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Scientific Investigations of Elementary School Children

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The study provides evidence concerning elementary school children’s ability to conduct a scientific investigation. Two hundred and fifty sixth-grade students and 248 fourth-grade students were administered a test, and based on their performance, they were classified into high-ability and low-ability students. The sample of this study was randomly selected and included 80 students, 40 fourth-grade and 40 sixth-grade students of low and high abilities. Students were specifically instructed to investigate the functioning of a device, to think aloud prior and after any experiment with the device, and to keep a record of their experimental results. The results showed that students were inclined to mainly collect evidence from the experimental space and failed to control variables during their investigation. The majority of the students had difficulties with effectively organizing collected data and failed to coordinate hypotheses with evidence. The significant interaction effect that was found between grade level and ability in terms of students’ investigation ability indicates that the existing gap between high- and low-ability students becomes bigger as students become older. Undoubtedly, ongoing research efforts for identifying patterns of children’s cognitive development will be most valuable as they can have important implications for the design of teaching scenarios and inquiry-based science activities conducive to accelerating students’ cognitive growth and scientific investigation abilities.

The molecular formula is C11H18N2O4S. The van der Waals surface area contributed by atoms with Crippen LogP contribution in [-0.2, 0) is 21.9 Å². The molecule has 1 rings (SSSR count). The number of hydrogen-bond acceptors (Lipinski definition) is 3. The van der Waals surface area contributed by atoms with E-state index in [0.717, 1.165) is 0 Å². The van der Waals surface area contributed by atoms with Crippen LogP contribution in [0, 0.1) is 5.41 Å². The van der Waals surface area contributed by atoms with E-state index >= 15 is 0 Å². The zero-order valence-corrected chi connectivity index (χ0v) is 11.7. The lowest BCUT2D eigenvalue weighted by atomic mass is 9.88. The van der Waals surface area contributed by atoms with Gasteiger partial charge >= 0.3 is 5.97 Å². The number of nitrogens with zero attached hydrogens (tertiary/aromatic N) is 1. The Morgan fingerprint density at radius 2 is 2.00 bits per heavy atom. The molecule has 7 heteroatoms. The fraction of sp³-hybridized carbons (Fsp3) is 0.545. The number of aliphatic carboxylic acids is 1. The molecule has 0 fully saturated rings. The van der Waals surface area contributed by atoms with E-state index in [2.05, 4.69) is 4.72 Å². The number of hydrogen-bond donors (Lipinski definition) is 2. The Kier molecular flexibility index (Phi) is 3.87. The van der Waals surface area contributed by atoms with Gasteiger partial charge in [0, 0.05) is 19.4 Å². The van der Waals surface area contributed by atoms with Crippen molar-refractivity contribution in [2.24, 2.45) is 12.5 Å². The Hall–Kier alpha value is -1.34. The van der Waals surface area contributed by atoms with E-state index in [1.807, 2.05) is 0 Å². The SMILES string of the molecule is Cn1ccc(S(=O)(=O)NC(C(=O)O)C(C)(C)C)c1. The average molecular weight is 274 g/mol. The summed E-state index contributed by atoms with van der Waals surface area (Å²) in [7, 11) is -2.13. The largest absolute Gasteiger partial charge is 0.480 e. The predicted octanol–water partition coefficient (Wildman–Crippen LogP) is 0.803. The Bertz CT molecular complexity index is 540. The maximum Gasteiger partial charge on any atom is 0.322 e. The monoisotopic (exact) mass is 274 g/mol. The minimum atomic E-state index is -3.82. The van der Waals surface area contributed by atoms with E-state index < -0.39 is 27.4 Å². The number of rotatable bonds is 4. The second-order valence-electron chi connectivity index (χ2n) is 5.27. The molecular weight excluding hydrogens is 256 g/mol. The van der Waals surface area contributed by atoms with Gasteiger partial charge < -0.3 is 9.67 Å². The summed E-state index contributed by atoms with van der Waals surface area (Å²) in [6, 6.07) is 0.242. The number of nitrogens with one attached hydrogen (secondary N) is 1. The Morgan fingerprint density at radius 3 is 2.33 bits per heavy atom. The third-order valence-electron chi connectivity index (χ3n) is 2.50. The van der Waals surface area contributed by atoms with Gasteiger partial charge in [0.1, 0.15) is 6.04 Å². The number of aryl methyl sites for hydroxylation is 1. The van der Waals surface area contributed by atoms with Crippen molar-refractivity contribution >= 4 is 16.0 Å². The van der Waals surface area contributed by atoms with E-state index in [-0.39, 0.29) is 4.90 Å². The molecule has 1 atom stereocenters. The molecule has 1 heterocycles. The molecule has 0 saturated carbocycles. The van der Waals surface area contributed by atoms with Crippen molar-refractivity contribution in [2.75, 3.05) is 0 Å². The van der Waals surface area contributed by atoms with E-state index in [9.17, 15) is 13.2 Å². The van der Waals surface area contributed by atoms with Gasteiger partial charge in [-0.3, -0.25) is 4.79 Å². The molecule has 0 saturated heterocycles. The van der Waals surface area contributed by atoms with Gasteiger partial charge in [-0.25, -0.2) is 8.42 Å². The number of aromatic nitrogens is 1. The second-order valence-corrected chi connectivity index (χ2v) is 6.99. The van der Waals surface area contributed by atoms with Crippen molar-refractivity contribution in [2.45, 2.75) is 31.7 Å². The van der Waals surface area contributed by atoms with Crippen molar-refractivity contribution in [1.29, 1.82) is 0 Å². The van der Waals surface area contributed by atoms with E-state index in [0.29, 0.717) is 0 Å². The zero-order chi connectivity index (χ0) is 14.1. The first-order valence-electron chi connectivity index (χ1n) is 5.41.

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Correspondence to Charoula Angeli.

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Valanides, N., Papageorgiou, M. & Angeli, C. Scientific Investigations of Elementary School Children. J Sci Educ Technol 23, 26–36 (2014). https://doi.org/10.1007/s10956-013-9448-6

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  • Scientific investigations
  • Scientific reasoning
  • Experimentation
  • Science education
  • Fair test
  • Variables